The 2010 publication Treatment of metastatic neuroblastoma with systemic oncolytic virotherapy delivered by autologous mesenchymal stem cells: an exploratory study reports on a small-scale human trial: “The tumor stroma engrafting property of intravenously injected mesenchymal stem cells (MSCs) may allow the use of MSCs as cellular vehicles for targeted delivery. In this work, we study the safety and the efficacy of infusing autologous MSCs infected with ICOVIR-5, a new oncolytic adenovirus, for treating metastatic neuroblastoma. Four children with metastatic neuroblastoma refractory to front-line therapies received several doses of autologous MSCs carrying ICOVIR-5, under an approved preliminary study. The tolerance to the treatment was excellent. A complete clinical response was documented in one case, and the child is in complete remission 3 years after this therapy. We postulate that MSCs can deliver oncolytic adenoviruses to metastatic tumors with very low systemic toxicity and with beneficial antitumor effects.”
A May 2009 blog entry Trojan-horse stem cells might offer an important new cancer therapy discusses an approach to killing cancer stem cells that is very akin to the one described here. Instead of the death payload delivered to cancer cells being an oncolytic adenovirus as discussed here, the payload in the case of that blog entry is a molecule called TRAIL (A TNF-related apoptosis-inducing ligand in case you wanted to know). “TRAIL induces apoptosis via death receptors (DR4 and DR5) in a wide variety of tumor cells but not in normal cells(ref).”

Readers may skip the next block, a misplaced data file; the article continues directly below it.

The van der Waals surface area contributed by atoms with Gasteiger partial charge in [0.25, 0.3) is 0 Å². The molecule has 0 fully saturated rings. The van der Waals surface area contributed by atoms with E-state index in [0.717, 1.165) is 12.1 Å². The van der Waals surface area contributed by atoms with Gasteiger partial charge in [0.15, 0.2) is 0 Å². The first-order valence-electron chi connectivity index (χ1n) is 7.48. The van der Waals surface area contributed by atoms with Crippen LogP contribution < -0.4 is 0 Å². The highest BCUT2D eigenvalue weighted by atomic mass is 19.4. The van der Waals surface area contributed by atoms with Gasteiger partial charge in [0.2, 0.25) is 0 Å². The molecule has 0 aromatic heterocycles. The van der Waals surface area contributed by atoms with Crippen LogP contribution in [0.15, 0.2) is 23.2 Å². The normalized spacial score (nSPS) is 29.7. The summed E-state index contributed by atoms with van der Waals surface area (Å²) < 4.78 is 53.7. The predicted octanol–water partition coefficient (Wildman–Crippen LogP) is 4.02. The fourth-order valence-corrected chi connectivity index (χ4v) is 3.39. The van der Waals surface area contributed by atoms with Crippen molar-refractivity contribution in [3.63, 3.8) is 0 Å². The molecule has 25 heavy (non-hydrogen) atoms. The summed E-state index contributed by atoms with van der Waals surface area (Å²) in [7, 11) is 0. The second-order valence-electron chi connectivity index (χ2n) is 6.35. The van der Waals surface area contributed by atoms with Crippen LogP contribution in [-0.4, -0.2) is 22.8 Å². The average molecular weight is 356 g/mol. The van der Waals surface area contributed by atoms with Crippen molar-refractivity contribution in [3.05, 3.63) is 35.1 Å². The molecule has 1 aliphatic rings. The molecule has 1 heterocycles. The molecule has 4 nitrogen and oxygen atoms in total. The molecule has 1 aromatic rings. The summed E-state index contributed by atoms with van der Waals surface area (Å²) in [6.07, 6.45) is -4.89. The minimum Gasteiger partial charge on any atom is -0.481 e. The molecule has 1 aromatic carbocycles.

Lots of research action
There is much more going on relating to oncolytic virotherapy, way more than I can start to cover here. Here, for example, is a starting list of relevant publications produced in 2010 alone:
Despite all this history, the use of stem cells as delivery vectors for oncolytic viruses is fairly new and this aspect of oncolytic virotherapy is still largely in the preclinical stage.
The bottom line?
Do I think cell-delivered oncolytic virotherapy will be an effective approach to wiping out cancers? My guess is that the answer depends on whether the particular virotherapy concerned infects and wipes out cancer stem cells as well as cancer cells. If the answer is “no” then the cell-delivered oncolytic virotherapy will be just another in a long list of ways to send the cancer into temporary remission with a high probability of it returning. Paying lots of attention to the virus delivery vehicle and little attention to whether the delivered virus will wipe out cancer stem cells is not likely to get us very far.
The 2008 publication Virotherapy as An Approach Against Cancer Stem Cells is optimistic in this respect. “Targeting of cancer stem cells might be key for improving survival and producing cures in patients with metastatic tumors. Viruses enter cells though infection and might therefore not be sensitive to stem cell resistance mechanisms. During the last decades, oncolytic adenoviruses have been shown to effectively kill cancer cells, by seizing control of their DNA replication machinery and utilizing it for the production of new virions, ultimately resulting in the rupture of the cell.” The 2007 publication Targeting the Untargetable: Oncolytic Virotherapy for the Cancer Stem Cell appears also to be tentatively optimistic. “Oncolytic viruses may represent an effective therapeutic approach to target cancer stem cells.6,7 ”
If the authors are right and the virotherapy kills cancer stem cells, then at last we might be on the way to real cancer cures. Finally!